This morning I complained to my wife that we only had pulpy orange juice in the fridge. I don’t like bits of fruit in my juice any more than I like lumps of cocaine in my cola, I told her. She rudely offered me a lump on the back of the head in reply.
Arriving to work not half an hour later, the first ad that splashed up on my screen was for freshly squeezed, pulp-free, orange juice.
During a discussion with my first client the topic of wine came up; the client had spent a lovely weekend at the Hunter and I expressed my envy. By the time I got out of the meeting
I had an offer for discounted dozens of shiraz come through as a text on my phone. Feeling unsettled, I took a walk in the park at lunch and soon relaxed among the gardens. Back to nature, I thought. This is the stuff. When was the last time Dierdre and I went camping, I wondered, before remembering that we’d never been camping in 23 years of marriage. On the way back to the office I was accosted by a young man who shoved a pamphlet for a tent manufacturer in my hand and told me, rather vaguely, to “get into it”.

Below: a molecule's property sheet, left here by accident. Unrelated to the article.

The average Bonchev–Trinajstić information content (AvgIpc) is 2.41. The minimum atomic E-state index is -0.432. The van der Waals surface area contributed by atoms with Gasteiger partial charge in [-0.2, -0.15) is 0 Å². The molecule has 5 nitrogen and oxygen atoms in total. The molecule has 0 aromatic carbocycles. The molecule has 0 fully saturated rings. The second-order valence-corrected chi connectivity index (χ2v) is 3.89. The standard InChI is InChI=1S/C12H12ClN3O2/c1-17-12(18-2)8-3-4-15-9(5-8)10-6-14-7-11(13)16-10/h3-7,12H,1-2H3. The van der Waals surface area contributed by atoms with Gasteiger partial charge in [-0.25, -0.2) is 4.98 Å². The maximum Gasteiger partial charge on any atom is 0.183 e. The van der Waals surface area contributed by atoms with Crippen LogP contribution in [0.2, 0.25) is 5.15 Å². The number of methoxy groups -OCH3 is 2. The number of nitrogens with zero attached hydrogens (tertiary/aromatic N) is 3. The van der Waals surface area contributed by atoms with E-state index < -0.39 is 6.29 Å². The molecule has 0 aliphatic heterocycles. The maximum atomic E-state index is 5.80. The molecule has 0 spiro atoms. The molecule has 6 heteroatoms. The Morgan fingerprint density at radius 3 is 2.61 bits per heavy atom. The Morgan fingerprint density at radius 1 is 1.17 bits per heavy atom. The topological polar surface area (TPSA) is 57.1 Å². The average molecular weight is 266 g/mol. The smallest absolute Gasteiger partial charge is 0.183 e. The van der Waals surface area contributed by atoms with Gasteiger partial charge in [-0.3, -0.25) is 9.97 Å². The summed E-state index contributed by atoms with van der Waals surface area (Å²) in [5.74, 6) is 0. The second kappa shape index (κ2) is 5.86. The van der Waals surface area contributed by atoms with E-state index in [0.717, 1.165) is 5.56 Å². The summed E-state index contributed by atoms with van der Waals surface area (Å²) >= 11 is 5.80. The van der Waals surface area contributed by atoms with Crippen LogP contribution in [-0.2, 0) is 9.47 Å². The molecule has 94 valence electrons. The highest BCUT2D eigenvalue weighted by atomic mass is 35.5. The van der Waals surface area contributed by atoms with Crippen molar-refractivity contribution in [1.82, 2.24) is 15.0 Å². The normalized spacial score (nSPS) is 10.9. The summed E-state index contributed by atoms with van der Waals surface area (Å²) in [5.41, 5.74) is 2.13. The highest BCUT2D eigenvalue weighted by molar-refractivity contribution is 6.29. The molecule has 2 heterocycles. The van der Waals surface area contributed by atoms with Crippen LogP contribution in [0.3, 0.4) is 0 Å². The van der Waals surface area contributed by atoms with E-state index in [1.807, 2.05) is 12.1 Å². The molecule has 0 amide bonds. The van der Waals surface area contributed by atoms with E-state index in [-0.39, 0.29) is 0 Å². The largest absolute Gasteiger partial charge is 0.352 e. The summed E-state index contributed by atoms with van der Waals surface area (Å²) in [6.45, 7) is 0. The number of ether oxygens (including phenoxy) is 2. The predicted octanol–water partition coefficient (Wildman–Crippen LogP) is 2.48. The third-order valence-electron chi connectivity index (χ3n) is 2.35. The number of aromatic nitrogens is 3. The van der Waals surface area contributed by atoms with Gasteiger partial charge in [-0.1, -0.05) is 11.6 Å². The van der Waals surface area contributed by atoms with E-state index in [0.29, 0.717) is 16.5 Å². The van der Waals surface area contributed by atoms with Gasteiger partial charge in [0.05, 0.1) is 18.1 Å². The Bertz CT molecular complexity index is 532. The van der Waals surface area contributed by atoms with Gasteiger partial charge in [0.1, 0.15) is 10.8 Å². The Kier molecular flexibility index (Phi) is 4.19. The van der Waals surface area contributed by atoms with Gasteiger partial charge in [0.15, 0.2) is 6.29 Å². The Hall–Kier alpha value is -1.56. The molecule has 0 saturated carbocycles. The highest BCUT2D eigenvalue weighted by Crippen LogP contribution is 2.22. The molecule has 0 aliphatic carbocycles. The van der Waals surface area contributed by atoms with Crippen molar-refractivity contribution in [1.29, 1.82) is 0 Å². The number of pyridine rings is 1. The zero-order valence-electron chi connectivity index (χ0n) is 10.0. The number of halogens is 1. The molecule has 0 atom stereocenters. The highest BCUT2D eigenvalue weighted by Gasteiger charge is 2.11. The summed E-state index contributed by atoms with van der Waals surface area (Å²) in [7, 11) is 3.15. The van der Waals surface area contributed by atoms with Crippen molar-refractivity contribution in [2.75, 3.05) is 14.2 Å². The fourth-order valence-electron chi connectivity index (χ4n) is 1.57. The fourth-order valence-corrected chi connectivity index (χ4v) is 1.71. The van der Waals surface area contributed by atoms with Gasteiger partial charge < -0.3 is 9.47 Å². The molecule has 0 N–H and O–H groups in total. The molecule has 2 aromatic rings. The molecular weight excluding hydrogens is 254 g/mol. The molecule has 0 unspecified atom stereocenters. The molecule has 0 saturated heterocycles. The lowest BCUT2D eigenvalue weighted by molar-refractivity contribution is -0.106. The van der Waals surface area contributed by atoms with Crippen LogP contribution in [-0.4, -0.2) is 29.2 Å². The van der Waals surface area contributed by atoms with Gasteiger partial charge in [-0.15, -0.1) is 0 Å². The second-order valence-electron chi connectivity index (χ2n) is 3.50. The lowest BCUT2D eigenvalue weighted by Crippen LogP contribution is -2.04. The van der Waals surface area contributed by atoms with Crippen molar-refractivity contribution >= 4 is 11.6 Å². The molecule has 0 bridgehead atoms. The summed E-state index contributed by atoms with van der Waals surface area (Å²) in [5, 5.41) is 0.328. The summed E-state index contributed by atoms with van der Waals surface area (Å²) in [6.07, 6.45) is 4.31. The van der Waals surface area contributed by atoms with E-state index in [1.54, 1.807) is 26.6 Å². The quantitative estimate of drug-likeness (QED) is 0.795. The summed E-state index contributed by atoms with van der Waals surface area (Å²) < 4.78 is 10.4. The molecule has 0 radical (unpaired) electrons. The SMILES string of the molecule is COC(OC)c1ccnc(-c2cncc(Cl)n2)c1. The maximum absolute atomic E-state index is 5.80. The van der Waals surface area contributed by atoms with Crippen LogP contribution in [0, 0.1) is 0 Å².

By now the tension was getting to me. The coincidences were adding up. I arrived at my desk in a bit of a state, the beginnings of a headache taking root behind my eyes. “Do you have any Panadol, Dixon?”
I yelped. It was Dora, the paraplanner, standing at my doorway. “Why are you asking that?” I stammered. “How did you know? I mean, who told you I have a headache?”
She looked at me askance. “No-one,” she said. “I’ve got a toothache. Never mind, I’ll ask someone else.”
Feeling thoroughly unnerved by now, I called my wife for reassurance. Cupping the phone with my hand and speaking low, I told her that I suspected someone was tracking my thoughts.
“Whatever do you mean,” she asked. “Why would anyone want to know your thoughts?”
“What?” I whispered. “I’ll have you know my thoughts are very interesting, which is probably why someone is trying to pilfer them.”
“Fine,” she replied. “As long as picking up your daughter from netball at 6:30 is one of those thoughts they can have the rest. And pick up some bread, will you?”
I switched on the radio to calm the anxiety Dierdre had scoffed at. A commercial for Bakers Delight accosted my eardrums; half price sourdough loaves from 2:30pm till close.
I massaged my temples and considered making a cup of tea. The ads switched to Liptons. Jumping in my car that afternoon, I resigned to ignore all coincidences.
Let them have my thoughts, and do with them what they will, I thought.
Pulling up the to the kerb at the netball courts, I beeped the horn impatiently. My daughter ran over.
“Dad, do you have to beep the horn like a lunatic? It’s embarrassing.”
“Sorry,” I said. “I like loud noises.”
“Pfft,” she replied. “I guess your headache has gone then.”